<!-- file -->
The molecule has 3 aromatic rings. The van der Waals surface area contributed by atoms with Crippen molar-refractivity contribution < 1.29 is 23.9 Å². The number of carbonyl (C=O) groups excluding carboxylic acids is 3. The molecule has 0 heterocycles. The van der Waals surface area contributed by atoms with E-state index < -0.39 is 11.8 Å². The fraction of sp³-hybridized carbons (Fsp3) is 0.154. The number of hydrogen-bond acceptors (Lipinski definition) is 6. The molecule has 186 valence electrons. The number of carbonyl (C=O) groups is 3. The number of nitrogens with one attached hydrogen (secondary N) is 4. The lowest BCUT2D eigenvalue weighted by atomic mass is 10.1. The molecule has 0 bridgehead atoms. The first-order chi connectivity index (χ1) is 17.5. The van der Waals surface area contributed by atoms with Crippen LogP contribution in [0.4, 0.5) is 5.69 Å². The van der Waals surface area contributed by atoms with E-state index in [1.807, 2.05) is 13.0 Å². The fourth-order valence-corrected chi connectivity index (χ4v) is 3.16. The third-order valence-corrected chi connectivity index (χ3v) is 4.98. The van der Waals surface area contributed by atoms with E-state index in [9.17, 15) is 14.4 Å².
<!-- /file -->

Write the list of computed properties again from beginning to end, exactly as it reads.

The molecule has 3 aromatic rings. The van der Waals surface area contributed by atoms with Crippen molar-refractivity contribution < 1.29 is 23.9 Å². The number of carbonyl (C=O) groups excluding carboxylic acids is 3. The molecule has 0 heterocycles. The van der Waals surface area contributed by atoms with E-state index < -0.39 is 11.8 Å². The fraction of sp³-hybridized carbons (Fsp3) is 0.154. The number of hydrogen-bond acceptors (Lipinski definition) is 6. The molecule has 186 valence electrons. The number of carbonyl (C=O) groups is 3. The number of nitrogens with one attached hydrogen (secondary N) is 4. The lowest BCUT2D eigenvalue weighted by atomic mass is 10.1. The molecule has 0 bridgehead atoms. The first-order chi connectivity index (χ1) is 17.5. The van der Waals surface area contributed by atoms with Crippen LogP contribution in [0.4, 0.5) is 5.69 Å². The van der Waals surface area contributed by atoms with E-state index in [1.807, 2.05) is 13.0 Å². The fourth-order valence-corrected chi connectivity index (χ4v) is 3.16. The third-order valence-corrected chi connectivity index (χ3v) is 4.98. The van der Waals surface area contributed by atoms with E-state index in [9.17, 15) is 14.4 Å².